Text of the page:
Bumper harvest requires supply chain diligence: ANZ

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Australia’s agricultural supply chain will need to have its harvest plans in place as the country prepares for what could be its second largest grain crop ever, ANZ’s Agri Commodity report suggests.

ANZ says the near-record harvest will require planning and proactivity by all in the supply chain

All throughout this year analysts have predicted Australian farms will generate record crop production this year, but ANZ warns all parties to the supply chain will have to be proactive to make the most of it.

ANZ Head of Agribusiness Mark Bennet says the great forecasts for all major crops are positive but could prove to be a headache further along the supply chain. 

"The Australian grain supply chain is world-leading in efficiency, all the way through from the farm, to transportation, to storage, to processing, and shipping for export," Bennett says.

"Last year’s record crop demonstrated that coping with the massive volume of grains and oilseeds can be a challenge, albeit a good one, and this year’s harvest will have the added factor of border disruptions.

Bennett suggests that to maximise on the size and quality of the crops, harvesting could occur at the most opportune times, even if that means seeing headers in the paddocks in Christmas Day if conditions are optional in southern growing regions.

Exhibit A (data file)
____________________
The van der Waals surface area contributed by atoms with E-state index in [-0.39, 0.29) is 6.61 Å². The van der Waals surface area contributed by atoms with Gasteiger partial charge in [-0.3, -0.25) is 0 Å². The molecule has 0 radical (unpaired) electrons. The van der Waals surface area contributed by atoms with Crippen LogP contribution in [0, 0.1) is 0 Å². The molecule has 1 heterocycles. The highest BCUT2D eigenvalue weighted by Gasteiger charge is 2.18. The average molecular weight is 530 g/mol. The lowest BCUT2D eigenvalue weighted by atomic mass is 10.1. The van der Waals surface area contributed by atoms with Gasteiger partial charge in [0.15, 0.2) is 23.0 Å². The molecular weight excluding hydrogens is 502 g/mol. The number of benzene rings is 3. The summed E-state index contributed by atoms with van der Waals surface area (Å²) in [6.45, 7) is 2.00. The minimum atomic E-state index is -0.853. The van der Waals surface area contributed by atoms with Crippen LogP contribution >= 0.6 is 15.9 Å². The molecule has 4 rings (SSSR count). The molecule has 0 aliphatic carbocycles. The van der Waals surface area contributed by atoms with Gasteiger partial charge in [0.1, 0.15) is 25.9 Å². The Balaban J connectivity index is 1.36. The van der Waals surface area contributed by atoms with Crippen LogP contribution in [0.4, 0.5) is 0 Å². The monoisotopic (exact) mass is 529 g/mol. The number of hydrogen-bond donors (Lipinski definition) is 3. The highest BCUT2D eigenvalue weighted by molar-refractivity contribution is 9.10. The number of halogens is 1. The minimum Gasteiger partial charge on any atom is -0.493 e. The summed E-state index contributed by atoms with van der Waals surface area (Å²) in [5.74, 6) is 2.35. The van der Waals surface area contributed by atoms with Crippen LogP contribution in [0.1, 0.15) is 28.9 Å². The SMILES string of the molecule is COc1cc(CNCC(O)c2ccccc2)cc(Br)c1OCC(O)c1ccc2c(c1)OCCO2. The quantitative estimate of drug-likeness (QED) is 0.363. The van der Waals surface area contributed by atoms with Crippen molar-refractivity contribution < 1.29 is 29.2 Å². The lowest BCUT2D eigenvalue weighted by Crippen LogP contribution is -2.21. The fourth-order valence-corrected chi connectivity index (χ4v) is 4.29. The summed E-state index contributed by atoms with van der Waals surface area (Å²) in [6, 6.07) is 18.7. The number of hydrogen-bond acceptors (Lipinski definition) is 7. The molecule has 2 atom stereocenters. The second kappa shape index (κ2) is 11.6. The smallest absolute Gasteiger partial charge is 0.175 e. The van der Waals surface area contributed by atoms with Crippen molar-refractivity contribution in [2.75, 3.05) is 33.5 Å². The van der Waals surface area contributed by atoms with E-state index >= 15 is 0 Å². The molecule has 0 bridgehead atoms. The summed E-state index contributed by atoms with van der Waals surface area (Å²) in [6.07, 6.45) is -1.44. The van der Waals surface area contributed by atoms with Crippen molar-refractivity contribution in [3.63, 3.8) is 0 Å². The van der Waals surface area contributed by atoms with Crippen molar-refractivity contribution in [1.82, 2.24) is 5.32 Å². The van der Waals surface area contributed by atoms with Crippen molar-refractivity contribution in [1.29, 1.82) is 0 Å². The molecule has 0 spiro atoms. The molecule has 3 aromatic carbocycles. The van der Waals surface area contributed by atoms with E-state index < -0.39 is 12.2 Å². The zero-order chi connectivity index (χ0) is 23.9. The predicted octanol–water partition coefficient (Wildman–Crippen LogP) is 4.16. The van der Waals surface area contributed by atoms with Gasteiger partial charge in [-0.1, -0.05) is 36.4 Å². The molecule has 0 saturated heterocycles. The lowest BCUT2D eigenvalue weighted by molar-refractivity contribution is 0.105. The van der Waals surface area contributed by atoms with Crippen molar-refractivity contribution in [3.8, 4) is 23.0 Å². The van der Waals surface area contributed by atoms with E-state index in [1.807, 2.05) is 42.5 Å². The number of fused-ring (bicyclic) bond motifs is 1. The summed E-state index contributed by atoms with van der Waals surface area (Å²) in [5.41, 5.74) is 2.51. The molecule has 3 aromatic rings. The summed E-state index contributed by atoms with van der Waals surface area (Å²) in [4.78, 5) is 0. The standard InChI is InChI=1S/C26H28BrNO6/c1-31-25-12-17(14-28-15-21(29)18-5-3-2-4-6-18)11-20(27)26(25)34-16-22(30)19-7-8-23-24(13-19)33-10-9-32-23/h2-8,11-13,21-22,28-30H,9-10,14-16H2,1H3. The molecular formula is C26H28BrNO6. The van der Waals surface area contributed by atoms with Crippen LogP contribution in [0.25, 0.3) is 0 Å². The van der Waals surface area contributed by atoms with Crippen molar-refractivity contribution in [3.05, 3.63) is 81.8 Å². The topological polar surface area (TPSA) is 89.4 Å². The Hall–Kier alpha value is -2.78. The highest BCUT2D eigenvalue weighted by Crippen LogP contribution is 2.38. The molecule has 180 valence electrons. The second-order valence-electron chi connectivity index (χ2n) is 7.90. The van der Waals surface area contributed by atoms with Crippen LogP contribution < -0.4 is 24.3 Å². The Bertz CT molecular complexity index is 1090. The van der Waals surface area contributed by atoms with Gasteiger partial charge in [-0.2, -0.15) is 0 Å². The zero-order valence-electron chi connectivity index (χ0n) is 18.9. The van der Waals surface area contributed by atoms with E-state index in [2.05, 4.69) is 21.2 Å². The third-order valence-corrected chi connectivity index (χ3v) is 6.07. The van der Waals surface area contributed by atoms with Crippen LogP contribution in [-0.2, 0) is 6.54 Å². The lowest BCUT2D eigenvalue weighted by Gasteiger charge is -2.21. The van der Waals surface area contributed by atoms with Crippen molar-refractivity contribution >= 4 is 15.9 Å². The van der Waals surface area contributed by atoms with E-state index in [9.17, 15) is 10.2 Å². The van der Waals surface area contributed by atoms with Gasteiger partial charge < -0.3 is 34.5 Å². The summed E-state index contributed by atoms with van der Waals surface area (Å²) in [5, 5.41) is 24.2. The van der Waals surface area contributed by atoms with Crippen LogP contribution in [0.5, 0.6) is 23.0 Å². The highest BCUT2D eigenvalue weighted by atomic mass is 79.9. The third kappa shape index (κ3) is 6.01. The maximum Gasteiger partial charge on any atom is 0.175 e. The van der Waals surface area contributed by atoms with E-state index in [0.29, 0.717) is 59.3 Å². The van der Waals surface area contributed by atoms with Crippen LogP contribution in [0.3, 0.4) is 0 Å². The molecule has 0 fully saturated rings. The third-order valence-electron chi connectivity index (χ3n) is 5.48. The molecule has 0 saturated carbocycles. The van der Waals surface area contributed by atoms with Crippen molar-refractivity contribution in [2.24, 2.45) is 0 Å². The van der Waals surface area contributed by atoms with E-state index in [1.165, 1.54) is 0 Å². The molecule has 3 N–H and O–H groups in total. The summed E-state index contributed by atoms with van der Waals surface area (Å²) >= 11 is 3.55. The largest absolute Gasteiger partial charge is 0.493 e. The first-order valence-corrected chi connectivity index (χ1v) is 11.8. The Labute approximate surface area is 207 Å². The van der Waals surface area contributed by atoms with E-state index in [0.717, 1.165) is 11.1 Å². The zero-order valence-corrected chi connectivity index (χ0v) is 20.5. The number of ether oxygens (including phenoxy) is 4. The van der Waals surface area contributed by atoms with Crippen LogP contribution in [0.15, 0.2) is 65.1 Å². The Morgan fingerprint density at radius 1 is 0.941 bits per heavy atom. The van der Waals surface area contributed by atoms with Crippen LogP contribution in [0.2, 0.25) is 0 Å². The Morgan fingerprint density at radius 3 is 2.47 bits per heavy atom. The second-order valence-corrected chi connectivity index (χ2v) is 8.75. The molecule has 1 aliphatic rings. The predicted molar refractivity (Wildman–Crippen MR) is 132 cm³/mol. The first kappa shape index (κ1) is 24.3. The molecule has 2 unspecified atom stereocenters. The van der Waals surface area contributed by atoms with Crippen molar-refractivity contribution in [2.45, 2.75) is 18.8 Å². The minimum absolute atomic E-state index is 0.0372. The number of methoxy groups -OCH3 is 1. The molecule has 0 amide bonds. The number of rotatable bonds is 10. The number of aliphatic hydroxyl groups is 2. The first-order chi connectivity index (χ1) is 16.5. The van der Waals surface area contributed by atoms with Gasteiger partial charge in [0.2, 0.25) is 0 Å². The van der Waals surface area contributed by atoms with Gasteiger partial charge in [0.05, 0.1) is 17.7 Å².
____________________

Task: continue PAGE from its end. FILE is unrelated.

It will be not only farmers, but other stakeholders in the supply chains, who will need to confirm and check their plans for the sheer scale of required harvesters and trucks, as well as the personnel, to harvest the crops.

Elsewhere, grain receival sites will also need to plan for the volume of crops with the required personnel and infrastructure in place fit to accommodate separate inflows of wheat, canola and barley among others. 

Another trend which could impact the harvest this year is the growth of storage located on farms, which has risen across the past few years with farmers opting to retain grain for feed or future sale as well as the decline in the price of storage infrastructure.

"For this harvest, given the ongoing strong demand for exports, combined with the rapid growth of the domestic feedlot sector to meet the demand for red meat, it is foreseeable that much larger volumes of grain will be transported directly to their end destination than in the past, including from west to east."

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